These days, virtually every company worth their stock is affixing the B buzz word to either their name, mission or vision statement. Not surprising, considering never before has a phenomenon or idea gone from less than a dollar to over $13,000 as at today's writing.
￼Everyday, we wake up to a new blockchain company springing up with some use case guaranteed to save the world. Governments too are voicing out their plans for a national cryptocurrency, like the adventurous Estonia or the oil-backed Venezuela.
Private, dying companies are holding on to cryptocurrency as a literal lifesaver. The latest rescue mission was done on Kodak whose stock price miraculously rose by 60% just after the almost dying photography company announced it was issuing its own cryptocurrency.
KodakCoin is a coin specifically designed for photographers. That it was positively received is obvious, considering the photography company's stock (KODK) spontaneously shot up to $5.02 as at today's writing.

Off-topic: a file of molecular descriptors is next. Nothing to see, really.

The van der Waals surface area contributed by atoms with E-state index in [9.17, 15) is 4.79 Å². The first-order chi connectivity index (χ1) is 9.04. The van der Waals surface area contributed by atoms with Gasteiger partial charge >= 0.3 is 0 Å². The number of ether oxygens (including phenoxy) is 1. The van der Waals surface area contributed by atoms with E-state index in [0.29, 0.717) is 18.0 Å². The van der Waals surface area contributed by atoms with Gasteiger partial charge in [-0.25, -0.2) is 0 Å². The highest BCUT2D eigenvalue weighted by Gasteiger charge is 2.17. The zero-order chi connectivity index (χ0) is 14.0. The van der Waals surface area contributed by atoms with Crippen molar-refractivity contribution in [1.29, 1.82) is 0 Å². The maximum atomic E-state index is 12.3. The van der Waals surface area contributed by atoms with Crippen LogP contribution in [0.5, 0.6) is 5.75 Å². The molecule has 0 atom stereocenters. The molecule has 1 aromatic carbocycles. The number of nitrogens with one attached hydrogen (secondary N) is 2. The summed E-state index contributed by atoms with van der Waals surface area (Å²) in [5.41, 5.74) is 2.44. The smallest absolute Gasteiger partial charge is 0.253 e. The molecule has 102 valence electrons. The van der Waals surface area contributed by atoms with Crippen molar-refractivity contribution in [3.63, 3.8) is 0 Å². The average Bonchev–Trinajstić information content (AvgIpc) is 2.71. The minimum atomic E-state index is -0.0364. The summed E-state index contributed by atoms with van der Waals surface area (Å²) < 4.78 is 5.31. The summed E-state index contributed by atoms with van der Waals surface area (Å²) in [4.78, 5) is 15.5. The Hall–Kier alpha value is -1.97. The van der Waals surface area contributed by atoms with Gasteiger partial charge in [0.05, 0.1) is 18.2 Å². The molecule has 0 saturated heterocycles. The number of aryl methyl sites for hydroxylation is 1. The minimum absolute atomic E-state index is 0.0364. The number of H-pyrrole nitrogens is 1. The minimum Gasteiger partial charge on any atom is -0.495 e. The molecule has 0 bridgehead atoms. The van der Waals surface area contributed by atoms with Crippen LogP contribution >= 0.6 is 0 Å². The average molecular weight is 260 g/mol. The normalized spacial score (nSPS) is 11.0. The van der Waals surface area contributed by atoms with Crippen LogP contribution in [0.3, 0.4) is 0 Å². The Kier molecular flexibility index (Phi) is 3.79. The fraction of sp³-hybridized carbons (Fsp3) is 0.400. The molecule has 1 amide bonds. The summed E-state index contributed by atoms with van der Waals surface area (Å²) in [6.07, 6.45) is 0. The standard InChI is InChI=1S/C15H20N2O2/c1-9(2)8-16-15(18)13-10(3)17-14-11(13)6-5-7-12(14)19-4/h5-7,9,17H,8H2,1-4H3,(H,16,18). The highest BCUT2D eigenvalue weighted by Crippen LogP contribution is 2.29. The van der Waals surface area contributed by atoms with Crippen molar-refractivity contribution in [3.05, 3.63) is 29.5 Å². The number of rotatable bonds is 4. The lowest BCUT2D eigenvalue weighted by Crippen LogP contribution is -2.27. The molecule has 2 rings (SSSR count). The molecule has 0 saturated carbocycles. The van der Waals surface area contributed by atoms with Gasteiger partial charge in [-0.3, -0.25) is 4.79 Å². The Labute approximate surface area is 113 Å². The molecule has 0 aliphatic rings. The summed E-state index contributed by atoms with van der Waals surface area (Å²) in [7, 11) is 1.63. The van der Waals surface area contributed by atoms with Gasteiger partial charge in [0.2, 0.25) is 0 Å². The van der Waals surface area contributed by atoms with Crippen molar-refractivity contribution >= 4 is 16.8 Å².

Photographers registered on KodakOne, a blockchain powered project, will be able to conduct transactions on the platform using KodakCoins. KodakOne is a digital distributed ledger containing records of ownership rights of a photographer's work. The platform makes it easy to register and license both new and old work while tracking ownership. In the press release issued by Kodak, the company stated that the aim of KodakCoin and KodakOne is to “empower photographers and agencies to take greater control of image rights management.”
Just visualize this as your new photography marketplace where each digital property is accounted for on a secure platform. Although, this is not a novel idea, as the Ethereum blockchain got congested couple of weeks ago due to the launch of an artwork & illustration game cryptocurrency called Crypto Kitties.
Several are of the opinion that this is just reinventing the wheel, as other than trying to take advantage of the current crypto-mania, Kodak would simply be creating yet another social media, where you can buy and sell photographs.
Kodak CEO Jeff Clarke, however, thinks otherwise. He had this to say: “For many in the tech industry, ‘blockchain’ and ‘cryptocurrency’ are hot buzzwords, but for photographers who’ve long struggled to assert control over their work and how it’s used, these buzzwords are the keys to solving what felt like an unsolvable problem.”
KodakCoin would be issued as a security token in compliance with SEC guidelines. Investors from UK, US, Canada and other countries would be able to participate in the initial coin offering (ICO).